Review of Topophrenia: Place, Narrative and the Spatial Imagination by Robert T. Tally Jr.
Cultural geographer Robert T. Tally Jr. publishes widely and frequently on many aspects of literary geographies, including the myriad forms of map-making. This book comprises his latest research and presents an excellent introduction to his work. Tally Jr. espouses the cartographic imperative: simply by being in the world, he argues, we map and reference our surroundings in an infinite variety of ways.
BOOK REVIEW: HILLBILLY ELEGY: A MEMOIR OF A FAMILY AND CULTURE IN CRISIS, BY J.D. VANCE
Joe Bageant’s Deer Hunting with Jesus (2007) drew a global readership’s attention to underprivileged Appalachian communities. J.D. Vance replicates this with his memori Hillbilly Elegy. Published, like Nancy Isenberg’s White Trash, in 2016, Vance and Isenberg agree that despite constitutionally enshrined freedom, social mobility remains unattainable for many disenfranchised white working-class US citizens.
Book Review: The Saltwater Frontier by Andrew Lipman
Most historical accounts of the colonisation of New England focus on territorial claims made on certain swathes of land between the Hudson River and Cape Cod. Not so Andrew Lipman. Unequivocal in his rejection of ‘surf and turf’ histories, in The Saltwater Frontier Lipman argues that by focusing on the ocean itself as a paradigm of shifting territories, his book offers ‘a new way of thinking about Indian history and a new way of understanding this all-too-familiar region’.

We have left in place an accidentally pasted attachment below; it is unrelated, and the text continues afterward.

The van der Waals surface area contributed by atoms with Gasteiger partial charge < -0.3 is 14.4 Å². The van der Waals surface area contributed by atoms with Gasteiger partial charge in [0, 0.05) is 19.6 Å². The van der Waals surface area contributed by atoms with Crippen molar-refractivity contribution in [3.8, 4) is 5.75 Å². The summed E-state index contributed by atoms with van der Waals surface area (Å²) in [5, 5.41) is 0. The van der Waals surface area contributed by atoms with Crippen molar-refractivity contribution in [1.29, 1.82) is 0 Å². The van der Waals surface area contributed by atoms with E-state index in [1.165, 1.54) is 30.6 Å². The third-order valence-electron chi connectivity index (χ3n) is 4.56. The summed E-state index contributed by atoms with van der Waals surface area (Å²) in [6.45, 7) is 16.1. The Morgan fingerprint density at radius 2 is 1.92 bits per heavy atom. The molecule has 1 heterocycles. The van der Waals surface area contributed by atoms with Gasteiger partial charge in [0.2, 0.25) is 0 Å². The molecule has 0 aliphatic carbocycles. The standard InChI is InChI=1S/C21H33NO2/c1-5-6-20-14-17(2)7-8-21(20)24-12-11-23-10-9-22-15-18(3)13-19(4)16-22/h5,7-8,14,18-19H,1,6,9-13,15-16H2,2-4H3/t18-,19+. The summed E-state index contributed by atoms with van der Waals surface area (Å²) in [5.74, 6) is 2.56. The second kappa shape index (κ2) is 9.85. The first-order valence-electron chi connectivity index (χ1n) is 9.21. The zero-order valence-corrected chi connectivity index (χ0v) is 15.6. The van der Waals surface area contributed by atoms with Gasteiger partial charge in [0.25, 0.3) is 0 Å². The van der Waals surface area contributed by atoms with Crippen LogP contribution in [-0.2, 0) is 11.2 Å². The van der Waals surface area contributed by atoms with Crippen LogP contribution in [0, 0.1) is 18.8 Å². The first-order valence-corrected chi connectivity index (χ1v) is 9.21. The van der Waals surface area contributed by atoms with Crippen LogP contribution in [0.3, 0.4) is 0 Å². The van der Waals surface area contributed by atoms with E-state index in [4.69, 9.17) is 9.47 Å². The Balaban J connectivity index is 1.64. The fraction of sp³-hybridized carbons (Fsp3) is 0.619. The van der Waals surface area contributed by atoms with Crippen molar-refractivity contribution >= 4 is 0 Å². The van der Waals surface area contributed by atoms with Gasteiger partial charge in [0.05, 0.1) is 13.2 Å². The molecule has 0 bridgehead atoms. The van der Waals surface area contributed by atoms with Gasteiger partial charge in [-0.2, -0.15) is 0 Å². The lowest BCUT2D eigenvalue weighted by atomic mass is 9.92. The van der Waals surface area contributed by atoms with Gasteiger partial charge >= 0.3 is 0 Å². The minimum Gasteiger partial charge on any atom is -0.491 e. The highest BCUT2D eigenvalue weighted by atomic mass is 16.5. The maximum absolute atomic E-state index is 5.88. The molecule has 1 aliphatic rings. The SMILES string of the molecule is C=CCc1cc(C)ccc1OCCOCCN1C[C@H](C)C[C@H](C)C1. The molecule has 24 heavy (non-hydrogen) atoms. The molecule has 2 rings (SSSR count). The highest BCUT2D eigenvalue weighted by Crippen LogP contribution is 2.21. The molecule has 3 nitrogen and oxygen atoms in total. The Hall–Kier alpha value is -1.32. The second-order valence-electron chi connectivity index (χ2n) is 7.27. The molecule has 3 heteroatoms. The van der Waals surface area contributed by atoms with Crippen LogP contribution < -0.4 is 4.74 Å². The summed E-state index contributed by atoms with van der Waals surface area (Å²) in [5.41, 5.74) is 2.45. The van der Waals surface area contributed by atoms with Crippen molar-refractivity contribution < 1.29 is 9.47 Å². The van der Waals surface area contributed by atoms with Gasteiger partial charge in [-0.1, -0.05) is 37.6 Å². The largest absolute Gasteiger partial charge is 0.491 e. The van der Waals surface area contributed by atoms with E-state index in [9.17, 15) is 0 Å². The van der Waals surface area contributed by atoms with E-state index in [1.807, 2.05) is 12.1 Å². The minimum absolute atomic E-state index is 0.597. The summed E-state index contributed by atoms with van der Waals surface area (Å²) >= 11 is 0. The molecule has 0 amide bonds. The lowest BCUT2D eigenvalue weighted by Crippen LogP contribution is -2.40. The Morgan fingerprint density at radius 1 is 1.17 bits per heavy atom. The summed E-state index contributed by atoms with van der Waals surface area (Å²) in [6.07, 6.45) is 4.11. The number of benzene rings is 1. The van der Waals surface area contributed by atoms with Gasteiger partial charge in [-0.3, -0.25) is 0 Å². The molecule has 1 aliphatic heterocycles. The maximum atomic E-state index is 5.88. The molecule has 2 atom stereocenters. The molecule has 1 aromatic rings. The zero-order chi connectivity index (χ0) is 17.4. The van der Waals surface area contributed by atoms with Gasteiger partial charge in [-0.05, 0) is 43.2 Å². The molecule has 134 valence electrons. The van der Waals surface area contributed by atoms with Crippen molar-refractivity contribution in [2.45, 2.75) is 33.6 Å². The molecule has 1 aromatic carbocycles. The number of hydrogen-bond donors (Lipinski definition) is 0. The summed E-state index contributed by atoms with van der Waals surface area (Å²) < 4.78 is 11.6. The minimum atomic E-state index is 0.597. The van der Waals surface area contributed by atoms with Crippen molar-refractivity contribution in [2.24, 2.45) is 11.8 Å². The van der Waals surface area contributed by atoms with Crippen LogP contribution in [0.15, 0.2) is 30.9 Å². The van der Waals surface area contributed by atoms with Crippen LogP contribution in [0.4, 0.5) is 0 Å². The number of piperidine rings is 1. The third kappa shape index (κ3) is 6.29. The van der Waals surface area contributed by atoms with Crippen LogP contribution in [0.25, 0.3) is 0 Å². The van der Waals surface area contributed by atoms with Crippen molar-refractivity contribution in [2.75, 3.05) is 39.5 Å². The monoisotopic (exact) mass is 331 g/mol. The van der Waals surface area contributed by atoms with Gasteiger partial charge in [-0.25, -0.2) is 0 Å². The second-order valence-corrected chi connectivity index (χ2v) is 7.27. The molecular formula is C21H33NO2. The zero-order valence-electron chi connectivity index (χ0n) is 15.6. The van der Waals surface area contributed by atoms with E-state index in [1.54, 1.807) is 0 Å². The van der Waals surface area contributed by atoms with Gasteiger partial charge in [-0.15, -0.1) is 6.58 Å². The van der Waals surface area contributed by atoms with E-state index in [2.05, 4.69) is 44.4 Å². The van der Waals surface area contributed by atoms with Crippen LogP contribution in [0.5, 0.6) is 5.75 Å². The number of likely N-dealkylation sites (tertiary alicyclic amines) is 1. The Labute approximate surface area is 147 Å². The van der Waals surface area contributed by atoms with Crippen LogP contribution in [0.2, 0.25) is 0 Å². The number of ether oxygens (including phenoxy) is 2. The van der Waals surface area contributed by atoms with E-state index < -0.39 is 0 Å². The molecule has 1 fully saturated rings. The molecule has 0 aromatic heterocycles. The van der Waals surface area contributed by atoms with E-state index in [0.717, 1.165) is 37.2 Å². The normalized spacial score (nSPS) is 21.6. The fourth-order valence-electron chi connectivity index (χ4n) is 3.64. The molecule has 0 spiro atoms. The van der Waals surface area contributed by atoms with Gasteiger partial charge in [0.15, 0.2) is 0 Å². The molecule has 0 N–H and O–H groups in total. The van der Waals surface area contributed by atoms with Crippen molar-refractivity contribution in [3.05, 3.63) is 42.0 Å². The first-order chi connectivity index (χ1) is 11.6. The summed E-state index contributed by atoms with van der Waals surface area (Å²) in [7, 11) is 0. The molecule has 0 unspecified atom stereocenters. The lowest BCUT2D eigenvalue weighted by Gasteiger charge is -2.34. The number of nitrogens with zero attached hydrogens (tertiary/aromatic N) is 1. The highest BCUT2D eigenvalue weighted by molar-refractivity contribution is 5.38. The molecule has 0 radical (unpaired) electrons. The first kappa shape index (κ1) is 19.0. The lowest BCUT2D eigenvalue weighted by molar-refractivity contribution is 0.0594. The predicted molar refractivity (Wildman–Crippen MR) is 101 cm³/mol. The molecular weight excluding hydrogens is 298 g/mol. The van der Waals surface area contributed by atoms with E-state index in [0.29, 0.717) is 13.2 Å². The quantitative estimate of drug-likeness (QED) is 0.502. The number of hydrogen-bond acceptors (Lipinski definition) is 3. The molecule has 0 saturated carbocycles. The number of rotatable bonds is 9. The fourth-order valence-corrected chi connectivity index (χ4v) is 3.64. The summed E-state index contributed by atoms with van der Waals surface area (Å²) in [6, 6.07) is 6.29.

Book Review: The Routledge Handbook of Literature and Space by Robert T. Tally Jr.
The Routledge Handbook of Literature and Space is the sixth collection of essays in a series edited by Robert T. Tally Jr. who is also general editor of the Geocriticism and Spatial Literary Studies series published by Palgrave Macmillan.
Nantucket as a Summer Holiday Destination
The small spit of land off the coast of Massachusetts which maps refer to as ‘Nantucket’ was called the ‘far away land’ by its first settlers, the Wampanoag Nation. Nowadays, this small island, which at just under 273 km squared is smaller than Malta or the Maldives, is easy to reach by long-distances bus and the ‘Cape Flyer’, by high-speed ferry or by commercial airline.
Book Review: Invisible Nation: Homeless Families in America by Richard Schweid
‘Fifty years ago’, Schweid points out, ‘the word “homeless” signified dysfunctional individuals – mostly men – who drank heavily and slept rough. Now it is more likely to mean a young single mother with small children and a minimum-wage job. In 1980 families with children made up only 1 percent of the nation’s homeless; by 2014 that number was 37 percent of the total.’